Federal law deems certain offenses as crimes of violence. If a defendant is convicted of using a firearm during a crime of violence, they may face significantly greater penalties than they would otherwise receive. If the elements of an offense do not expressly require the use of force or bodily harm, though, it may not be clear if it constitutes a crime of violence. Recently, in a ruling in which it denied the defendant’s appeal, a Florida court discussed what offenses are considered crimes of violence. If you are charged with a violent crime, it is in your best interest to consult a dedicated Florida criminal defense lawyer as soon as possible.
The History of the Case
It is reported that the defendant pleaded guilty and was convicted of numerous offenses, including bank robbery, attempted bank robbery, and brandishing a weapon in relation to and during crimes of violence, pursuant to federal law. He was sentenced to severe penalties for discharging a firearm, namely an additional seven years for each of the three crimes of violence for a total of an additional twenty-one years. He subsequently appealed his convictions, arguing in part that robbery and attempted robbery were not crimes of violence and that the statute defining sentences for crimes of violence was impermissibly vague. The court rejected his reasoning and denied his appeal.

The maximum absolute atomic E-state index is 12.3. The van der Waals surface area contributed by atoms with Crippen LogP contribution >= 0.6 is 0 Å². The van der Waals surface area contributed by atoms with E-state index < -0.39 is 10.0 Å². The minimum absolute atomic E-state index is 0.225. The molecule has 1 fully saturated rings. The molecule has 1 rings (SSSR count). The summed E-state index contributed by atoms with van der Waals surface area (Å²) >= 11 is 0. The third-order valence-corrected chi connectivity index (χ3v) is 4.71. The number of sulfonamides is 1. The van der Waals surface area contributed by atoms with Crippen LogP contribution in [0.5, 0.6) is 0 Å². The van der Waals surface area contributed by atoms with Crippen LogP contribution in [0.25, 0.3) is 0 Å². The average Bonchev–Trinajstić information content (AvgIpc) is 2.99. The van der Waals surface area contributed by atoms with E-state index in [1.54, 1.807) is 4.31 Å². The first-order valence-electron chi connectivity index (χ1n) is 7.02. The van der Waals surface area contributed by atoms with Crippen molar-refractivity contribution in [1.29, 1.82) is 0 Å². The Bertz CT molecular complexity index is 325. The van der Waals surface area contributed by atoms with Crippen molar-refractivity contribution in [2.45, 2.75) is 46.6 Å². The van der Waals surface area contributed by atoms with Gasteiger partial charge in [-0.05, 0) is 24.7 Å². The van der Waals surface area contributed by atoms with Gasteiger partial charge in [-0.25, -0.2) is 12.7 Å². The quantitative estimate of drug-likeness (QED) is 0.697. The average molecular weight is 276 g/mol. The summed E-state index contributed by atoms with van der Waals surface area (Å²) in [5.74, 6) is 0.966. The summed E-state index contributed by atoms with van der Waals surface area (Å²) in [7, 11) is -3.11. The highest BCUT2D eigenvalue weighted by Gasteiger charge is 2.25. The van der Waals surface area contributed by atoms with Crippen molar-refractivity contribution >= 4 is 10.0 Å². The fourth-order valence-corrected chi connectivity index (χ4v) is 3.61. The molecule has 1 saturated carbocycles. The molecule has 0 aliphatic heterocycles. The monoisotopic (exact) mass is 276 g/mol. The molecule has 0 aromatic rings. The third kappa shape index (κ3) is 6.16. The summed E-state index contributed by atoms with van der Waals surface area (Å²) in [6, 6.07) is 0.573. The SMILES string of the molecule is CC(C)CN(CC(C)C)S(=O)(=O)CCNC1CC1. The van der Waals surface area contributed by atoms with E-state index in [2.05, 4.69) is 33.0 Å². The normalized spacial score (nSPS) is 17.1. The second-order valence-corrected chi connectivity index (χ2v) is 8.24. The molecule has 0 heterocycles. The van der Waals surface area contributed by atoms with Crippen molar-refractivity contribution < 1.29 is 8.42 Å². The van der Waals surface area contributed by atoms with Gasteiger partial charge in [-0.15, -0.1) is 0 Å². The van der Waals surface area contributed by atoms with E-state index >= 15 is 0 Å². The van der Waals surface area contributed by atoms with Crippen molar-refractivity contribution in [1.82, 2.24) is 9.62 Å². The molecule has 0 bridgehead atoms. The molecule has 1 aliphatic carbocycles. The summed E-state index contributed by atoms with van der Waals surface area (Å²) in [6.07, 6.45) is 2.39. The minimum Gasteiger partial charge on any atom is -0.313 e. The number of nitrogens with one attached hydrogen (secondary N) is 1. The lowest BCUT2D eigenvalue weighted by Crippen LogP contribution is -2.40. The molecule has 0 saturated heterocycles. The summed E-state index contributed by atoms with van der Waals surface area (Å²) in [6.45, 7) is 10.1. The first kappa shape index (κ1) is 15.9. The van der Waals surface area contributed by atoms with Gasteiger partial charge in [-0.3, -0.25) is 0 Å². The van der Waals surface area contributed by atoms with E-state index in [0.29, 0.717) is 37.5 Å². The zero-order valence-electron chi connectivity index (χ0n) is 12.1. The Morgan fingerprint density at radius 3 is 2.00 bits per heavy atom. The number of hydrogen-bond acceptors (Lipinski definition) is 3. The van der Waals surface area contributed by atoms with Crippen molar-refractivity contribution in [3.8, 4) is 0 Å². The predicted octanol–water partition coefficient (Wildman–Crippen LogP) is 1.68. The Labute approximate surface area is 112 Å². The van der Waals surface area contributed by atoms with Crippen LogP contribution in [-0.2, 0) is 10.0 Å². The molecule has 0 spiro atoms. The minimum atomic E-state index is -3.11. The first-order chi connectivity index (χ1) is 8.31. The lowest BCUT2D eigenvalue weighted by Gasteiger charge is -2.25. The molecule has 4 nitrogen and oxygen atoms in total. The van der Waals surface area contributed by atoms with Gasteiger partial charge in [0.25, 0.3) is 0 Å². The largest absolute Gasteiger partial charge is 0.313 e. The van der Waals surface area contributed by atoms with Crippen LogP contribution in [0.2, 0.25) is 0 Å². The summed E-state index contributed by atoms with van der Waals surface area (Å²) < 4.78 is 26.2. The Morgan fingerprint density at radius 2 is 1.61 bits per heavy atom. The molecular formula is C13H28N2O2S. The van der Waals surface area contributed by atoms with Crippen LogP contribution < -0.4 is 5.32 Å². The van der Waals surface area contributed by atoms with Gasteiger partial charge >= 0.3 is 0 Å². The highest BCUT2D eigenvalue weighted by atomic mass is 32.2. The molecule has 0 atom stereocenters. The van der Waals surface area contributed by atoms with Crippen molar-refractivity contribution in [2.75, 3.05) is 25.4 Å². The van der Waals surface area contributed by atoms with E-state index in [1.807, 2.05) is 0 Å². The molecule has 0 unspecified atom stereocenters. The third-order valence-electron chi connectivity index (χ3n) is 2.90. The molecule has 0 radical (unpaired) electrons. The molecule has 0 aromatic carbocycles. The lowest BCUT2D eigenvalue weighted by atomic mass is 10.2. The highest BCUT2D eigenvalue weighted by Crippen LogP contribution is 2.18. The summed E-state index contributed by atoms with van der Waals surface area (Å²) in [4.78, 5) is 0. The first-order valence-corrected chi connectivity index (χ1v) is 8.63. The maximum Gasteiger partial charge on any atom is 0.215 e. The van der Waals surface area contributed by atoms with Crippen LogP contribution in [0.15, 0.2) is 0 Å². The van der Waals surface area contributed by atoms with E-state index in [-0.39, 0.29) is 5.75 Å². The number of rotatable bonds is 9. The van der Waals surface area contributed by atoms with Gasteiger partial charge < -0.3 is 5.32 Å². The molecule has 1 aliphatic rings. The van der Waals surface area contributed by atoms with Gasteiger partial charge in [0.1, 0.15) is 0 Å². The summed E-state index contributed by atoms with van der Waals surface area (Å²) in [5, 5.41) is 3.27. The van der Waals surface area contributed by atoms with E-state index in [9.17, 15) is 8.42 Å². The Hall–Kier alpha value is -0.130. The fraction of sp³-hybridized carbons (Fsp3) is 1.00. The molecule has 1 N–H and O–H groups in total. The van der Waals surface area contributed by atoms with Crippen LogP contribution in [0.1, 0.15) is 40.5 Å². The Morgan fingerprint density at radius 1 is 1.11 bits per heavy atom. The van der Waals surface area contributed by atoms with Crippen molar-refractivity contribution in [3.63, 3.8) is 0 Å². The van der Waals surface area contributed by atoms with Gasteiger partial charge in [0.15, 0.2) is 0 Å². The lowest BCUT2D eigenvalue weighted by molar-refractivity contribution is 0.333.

Crimes of Violence Under Federal Law
Under the statute in question, an offense will be considered a crime of violence if it is a felony that includes an element of the use or threatened or attempted use of force against another person. The courts employ a categorical approach to determine if a crime is a crime of violence. In other words, they look only at the elements of the charged offense, presume that the defendant’s conviction arose of the least of the acts deemed unlawful, and then assess whether those acts meet the criteria of a crime of violence.